A federal judge has invalidated a New York City Metropolitan Transit Authority ban on a pro-Israel, anti-Jihad poster, because the standard the MTA applied — whether an advertisement was “demeaning” to certain groups — was unconstitutional because it discriminated on the basis of content of speech in what the court found to be a public forum.

The opinion is embedded at the bottom of this post.

Via NY Times (h/t reader Frank):

A federal judge in Manhattan ruled on Friday that the Metropolitan Transportation Authority violated the First Amendment rights of a pro-Israel advocacy group when it rejected advertisements the group wanted to place on city buses because the agency said the ads contained demeaning language.

The group, the American Freedom Defense Initiative, had wanted to place text-only advertisements that said, “In any war between the civilized man and the savage, support the civilized man.”

Then, between two Stars of David, the advertisement said: “Support Israel. Defeat Jihad.”

The group is run by Pam Geller, who posted a copy of the poster along with her report of the court victory:

The ban on the poster by the MTA was based on the following advertising standard, as quoted in the Court opinion:

The prohibition relevant to this case is the one on ads which demean an individual or group on account of “race, color, religion, national origin, ancestry, gender, age, disability or sexual orientation.” ….

Elaborating on the basis for rejecting the AFDI Ad, Rosen [of MTA] stated that the use of “savage” and “Jihad” to identify those who fail to support Israel “demeans a group (or groups) of individuals on account of their religion, national origin, or ancestry, including Palestinians or other Arabs or Muslims who do not share AFDI’s views on Israel.”

The Judge found that the ad did violate the MTA’s standard:

In the Court’s view, MTA reasonably read the AFDI Ad to target as “savages” persons who adhere to Islam, i.e., Muslims.

But the Court found the standard to be unconstitutional because it discriminated based on the content of speech in what the court found to be a public forum :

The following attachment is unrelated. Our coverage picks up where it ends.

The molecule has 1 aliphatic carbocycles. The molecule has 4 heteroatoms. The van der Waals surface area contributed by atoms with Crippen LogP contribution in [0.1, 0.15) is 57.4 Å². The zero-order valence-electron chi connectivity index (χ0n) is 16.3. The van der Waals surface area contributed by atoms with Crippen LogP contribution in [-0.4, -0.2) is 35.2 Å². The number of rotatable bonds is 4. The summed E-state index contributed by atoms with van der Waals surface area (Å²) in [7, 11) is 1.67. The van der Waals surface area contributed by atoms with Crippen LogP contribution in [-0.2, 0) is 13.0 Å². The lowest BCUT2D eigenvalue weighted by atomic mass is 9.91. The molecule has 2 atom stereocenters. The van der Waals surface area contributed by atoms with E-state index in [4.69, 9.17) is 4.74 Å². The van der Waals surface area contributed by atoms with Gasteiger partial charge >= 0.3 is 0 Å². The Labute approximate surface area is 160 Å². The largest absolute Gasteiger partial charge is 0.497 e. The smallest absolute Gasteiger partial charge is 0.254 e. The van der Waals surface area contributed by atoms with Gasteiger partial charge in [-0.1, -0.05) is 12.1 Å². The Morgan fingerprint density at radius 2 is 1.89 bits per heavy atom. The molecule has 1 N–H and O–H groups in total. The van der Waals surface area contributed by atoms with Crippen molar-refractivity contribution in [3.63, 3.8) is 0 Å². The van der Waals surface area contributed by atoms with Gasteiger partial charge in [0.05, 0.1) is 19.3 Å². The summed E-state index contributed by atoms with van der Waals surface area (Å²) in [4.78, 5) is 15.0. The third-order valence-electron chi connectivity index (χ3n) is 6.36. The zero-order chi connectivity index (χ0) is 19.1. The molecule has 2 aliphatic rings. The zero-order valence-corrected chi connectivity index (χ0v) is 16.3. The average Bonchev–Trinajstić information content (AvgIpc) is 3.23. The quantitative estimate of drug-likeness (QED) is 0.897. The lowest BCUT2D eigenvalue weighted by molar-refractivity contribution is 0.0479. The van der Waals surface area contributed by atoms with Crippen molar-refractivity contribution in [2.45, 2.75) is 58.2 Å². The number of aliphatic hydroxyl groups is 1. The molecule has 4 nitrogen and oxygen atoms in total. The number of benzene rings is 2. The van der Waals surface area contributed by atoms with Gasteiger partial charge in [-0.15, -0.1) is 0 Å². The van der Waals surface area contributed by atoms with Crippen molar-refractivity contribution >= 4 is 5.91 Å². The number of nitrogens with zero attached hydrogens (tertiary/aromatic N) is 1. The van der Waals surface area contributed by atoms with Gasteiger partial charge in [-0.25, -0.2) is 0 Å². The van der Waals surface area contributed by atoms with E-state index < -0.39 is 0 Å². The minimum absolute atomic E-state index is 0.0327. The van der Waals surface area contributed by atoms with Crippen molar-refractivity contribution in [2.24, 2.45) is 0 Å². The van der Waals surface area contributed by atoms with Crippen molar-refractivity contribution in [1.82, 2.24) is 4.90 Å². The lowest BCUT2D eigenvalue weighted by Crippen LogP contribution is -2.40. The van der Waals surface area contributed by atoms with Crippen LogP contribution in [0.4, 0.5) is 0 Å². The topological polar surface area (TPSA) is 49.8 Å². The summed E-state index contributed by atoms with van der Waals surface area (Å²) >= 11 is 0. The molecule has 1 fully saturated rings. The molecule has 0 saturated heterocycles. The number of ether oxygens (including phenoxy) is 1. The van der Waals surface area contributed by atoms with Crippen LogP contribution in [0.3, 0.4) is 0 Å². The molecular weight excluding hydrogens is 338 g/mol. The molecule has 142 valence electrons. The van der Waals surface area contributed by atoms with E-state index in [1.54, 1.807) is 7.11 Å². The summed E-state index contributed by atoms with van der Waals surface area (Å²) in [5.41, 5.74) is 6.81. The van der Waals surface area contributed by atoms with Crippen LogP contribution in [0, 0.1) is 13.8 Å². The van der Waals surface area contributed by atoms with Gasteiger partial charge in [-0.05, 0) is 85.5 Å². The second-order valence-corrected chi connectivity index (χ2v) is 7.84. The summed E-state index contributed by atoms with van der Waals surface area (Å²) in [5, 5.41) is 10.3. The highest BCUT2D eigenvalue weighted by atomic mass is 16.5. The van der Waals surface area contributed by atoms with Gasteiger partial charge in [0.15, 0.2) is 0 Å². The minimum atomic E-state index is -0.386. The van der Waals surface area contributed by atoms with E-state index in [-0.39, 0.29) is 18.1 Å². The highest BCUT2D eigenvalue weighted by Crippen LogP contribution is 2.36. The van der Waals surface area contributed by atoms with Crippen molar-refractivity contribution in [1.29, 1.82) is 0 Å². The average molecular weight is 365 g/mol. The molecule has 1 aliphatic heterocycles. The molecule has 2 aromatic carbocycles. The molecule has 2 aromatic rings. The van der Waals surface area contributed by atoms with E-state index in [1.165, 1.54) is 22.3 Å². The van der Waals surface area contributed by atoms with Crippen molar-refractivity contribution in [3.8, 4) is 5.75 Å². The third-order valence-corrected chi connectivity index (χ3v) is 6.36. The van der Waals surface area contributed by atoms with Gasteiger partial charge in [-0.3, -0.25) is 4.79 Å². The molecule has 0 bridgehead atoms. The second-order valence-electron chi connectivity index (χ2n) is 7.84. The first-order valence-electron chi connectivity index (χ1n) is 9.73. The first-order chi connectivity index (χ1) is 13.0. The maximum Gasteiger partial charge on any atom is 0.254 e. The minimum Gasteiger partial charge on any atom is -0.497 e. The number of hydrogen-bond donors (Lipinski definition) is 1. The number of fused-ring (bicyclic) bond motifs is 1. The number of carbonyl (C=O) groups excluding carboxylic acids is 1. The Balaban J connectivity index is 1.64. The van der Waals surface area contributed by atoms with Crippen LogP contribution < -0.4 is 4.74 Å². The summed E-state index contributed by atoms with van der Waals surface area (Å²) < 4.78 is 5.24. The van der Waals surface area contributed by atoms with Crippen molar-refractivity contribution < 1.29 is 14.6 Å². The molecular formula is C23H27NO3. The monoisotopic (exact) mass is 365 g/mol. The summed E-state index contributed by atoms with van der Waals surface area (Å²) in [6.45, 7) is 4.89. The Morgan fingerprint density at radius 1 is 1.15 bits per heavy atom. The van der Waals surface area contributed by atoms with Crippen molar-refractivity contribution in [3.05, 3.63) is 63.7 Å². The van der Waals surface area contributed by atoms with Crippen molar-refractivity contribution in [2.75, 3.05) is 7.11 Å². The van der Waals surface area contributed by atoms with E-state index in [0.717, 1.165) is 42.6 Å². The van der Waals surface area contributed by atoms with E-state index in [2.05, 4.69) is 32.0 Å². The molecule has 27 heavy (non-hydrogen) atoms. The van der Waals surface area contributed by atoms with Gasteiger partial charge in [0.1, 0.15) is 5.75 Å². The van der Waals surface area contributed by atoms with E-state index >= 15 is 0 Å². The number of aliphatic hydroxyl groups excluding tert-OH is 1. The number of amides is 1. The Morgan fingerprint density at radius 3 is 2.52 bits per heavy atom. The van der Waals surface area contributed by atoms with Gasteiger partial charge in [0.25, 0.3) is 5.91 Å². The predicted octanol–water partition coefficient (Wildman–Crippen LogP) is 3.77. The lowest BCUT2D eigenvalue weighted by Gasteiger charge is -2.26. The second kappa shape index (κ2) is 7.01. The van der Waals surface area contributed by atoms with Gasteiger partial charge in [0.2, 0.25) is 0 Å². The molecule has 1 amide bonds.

As a threshold matter, the Court notes that the AFDI Ad is not only protected speech—it is core political speech. The Ad expresses AFDI’s pro-Israel perspective on the Israeli/Palestinian conflict in the Middle East, and implicitly calls for a pro-Israel U.S. foreign policy with regard to that conflict….

It proscribes ads that demean a person or group on account of one of nine enumerated subjects: “race, color, religion,
national origin, ancestry, gender, age, disability or sexual orientation.” But, outside of these “specified disfavored topics,” R.A.V., 505 U.S. at 391, MTA’s standard permits all other demeaning ads.

… MTA’s standard permits ads that demean individuals or groups based on a host of circumstances and characteristics—including place of residence, personal history, education, occupation or employment, physical characteristics (other than disability), political affiliation, union membership, point of view, or behavior….

To illustrate the point concretely, under MTA’s no-demeaning standard, an advertiser willing to pay for the privilege is today at liberty to place a demeaning ad on the side or back of a city bus that states any of the following: “Southerners are bigots”; “Upper West Siders are elitist snobs”; “Fat people are slobs”; “Blondes are bimbos”; “Lawyers are sleazebags”; or “The store clerks at Gristedes are rude and lazy.” The regulation also does not prohibit an ad that expresses: “Democrats are communists”; “Republicans are heartless”; or “Tea Party adherents are barbaric.” The standard would also countenance an ad that argues: “Proponents [or opponents] of the new health care law are brain-damaged.” Strikingly, as MTA conceded at argument, its no-demeaning standard currently permits a bus ad even to target an individual private citizen for abuse in the most vile of terms….

By differentiating between which people or groups can and cannot be demeaned on the exterior of a city bus, MTA’s no-demeaning standard, like St. Paul’s ordinance, discriminates based on content….

Whatever weight might be assigned to the governmental interest in banning demeaning speech on the exterior of New York City buses on an even-handed basis, there is no good reason for protecting some individuals and groups, but not others, from such abuse. MTA’s nodemeaning standard, as currently formulated, is, therefore, inconsistent with the First Amendment.

The opinion expressly leaves open the possibility that the MTA could ban the poster, but only if it applied the standards uniformly.

American Freedom Defense Initiative v MTA – Opinion July 20 2012